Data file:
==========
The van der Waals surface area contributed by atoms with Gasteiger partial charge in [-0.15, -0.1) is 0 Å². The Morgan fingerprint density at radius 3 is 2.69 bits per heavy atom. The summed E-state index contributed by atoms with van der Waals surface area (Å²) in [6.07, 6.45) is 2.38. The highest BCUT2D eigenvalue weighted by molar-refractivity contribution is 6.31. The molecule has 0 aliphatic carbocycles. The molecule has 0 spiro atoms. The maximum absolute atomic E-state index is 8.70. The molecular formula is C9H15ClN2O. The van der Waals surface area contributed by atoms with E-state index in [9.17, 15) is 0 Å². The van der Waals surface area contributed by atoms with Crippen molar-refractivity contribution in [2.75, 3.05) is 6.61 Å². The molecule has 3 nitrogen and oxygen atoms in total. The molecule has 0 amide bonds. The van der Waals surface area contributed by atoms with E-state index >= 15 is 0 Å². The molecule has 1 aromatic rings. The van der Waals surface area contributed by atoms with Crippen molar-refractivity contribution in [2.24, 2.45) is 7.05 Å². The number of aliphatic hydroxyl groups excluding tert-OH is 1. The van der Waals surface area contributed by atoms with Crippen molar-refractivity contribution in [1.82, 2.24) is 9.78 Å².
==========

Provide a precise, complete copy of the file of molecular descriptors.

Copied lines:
The van der Waals surface area contributed by atoms with Gasteiger partial charge in [-0.15, -0.1) is 0 Å². The Morgan fingerprint density at radius 3 is 2.69 bits per heavy atom. The summed E-state index contributed by atoms with van der Waals surface area (Å²) in [6.07, 6.45) is 2.38. The highest BCUT2D eigenvalue weighted by molar-refractivity contribution is 6.31. The molecule has 0 aliphatic carbocycles. The molecule has 0 spiro atoms. The maximum absolute atomic E-state index is 8.70. The molecular formula is C9H15ClN2O. The van der Waals surface area contributed by atoms with E-state index in [9.17, 15) is 0 Å². The van der Waals surface area contributed by atoms with Crippen molar-refractivity contribution in [2.75, 3.05) is 6.61 Å². The molecule has 3 nitrogen and oxygen atoms in total. The molecule has 0 amide bonds. The van der Waals surface area contributed by atoms with E-state index >= 15 is 0 Å². The molecule has 1 aromatic rings. The van der Waals surface area contributed by atoms with Crippen molar-refractivity contribution in [2.24, 2.45) is 7.05 Å². The number of aliphatic hydroxyl groups excluding tert-OH is 1. The van der Waals surface area contributed by atoms with Crippen molar-refractivity contribution in [1.82, 2.24) is 9.78 Å².